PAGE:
After “Autumn Sun,” his heartwarming, prize-winning 1996 study of love in late middle age, Argentine helmer Eduardo Mignogna returns with “The Southern Lighthouse,” an intermittently charming but over-long study of sisterly love in times of trouble. Pic stars one of Spain’s best young female thesps, the enchanting, doe-eyed Ingrid Rubio. But while it’s intermittently powerful, plot is too drawn out to sustain interest, and schmaltzy music and picture-postcard photography end up detracting from, rather than enhancing, the powerful emotions helmer clearly wants to generate. Pic is unlikely to break beyond Spanish-speaking territories.
Events are related largely in flashback. Meme (Rubio, in her most challenging role to date) and 10-year-old sister Aneta (Jimena Baron) are orphaned after a car crash. As a result of the accident, Meme has a limp, which seriously affects her self-esteem. (This girl has “victim” written all over her from the first frame.) The sisters are thrown on the mercy of their two spinster aunts in Uruguay, from whom they run away after Meme, always the restless rebel, urinates in the wine.
After they arrive in Buenos Aires, Meme becomes a surrogate mother to Aneta, as well as experiencing late-teen growing pains and boy trouble because of her bad leg. Working in a bar, she meets Andy (Ricardo Darin), with whom she has an on-off affair, and Dolores (Norma Aleandro), an old friend of her mother.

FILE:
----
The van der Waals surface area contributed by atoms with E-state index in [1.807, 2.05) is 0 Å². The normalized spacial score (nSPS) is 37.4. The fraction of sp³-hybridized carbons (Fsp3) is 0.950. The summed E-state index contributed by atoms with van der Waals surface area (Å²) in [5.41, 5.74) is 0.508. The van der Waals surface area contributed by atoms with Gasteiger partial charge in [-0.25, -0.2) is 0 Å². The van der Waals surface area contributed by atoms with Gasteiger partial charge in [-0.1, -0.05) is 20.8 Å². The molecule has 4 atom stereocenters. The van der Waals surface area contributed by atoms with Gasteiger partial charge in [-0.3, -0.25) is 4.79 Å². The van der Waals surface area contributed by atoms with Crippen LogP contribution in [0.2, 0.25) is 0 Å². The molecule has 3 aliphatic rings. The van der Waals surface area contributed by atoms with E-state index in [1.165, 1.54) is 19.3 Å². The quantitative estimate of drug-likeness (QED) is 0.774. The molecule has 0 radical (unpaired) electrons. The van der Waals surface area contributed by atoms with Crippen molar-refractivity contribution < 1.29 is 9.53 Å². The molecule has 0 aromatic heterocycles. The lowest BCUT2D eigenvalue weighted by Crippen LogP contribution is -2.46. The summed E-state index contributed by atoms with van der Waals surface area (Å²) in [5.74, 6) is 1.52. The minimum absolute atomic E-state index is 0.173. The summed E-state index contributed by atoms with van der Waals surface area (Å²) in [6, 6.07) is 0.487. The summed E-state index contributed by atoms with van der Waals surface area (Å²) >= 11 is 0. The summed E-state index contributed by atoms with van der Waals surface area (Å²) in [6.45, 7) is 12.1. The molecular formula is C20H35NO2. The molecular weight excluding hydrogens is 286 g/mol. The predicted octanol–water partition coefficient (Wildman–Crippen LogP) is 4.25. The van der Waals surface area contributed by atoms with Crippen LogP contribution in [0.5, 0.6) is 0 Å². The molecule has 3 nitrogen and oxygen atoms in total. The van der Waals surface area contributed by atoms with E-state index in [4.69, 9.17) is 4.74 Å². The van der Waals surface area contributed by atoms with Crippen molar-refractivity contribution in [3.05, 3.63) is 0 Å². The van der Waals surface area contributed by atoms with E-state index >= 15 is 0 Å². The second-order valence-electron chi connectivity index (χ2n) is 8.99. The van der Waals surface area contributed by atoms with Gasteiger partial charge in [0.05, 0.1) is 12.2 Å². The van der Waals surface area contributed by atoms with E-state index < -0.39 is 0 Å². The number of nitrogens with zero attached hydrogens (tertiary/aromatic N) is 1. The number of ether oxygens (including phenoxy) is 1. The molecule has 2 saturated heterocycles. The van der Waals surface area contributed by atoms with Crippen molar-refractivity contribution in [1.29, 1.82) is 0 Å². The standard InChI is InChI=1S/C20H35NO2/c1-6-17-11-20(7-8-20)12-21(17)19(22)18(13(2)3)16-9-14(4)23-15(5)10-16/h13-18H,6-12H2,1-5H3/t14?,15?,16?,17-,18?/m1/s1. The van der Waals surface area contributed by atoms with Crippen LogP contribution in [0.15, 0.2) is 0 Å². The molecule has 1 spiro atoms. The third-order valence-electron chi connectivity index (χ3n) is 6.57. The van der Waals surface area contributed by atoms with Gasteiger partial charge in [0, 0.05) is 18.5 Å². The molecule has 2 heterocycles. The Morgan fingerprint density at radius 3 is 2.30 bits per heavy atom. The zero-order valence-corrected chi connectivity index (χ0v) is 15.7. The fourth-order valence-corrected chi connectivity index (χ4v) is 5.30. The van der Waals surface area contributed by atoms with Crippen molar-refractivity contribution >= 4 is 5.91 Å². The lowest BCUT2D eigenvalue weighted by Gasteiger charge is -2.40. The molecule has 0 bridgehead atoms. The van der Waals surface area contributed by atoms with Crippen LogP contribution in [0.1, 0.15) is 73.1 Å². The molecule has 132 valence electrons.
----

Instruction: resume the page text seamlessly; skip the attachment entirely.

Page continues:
Pic’s strongest point is the love-hate relationship between the sisters, with Baron a standout as the emotionally confused Aneta. Things start going wrong for Meme and the pic at about the same time — she has an abortion, screws up with Andy, has a lung removed, marries Dolores’ brother (Norberto Diaz) and suffers a sorry fate. Dramatically untidy coda, eight years later, shows Aneta as an adolescent (now played by Florencia Bertotti): Mignogna’s desire to wring the maximum emotional effect from the final few frames becomes wearisome, with the script committing the fatal flaw of introducing a major new character (Aneta’s boyfriend) too late.
Many leisurely looks through the happy images in family photograph albums define the mood, and the audience is left with the impression of having seen several interesting and well-played character portraits fall victim to a slow script. Tech credits are fine.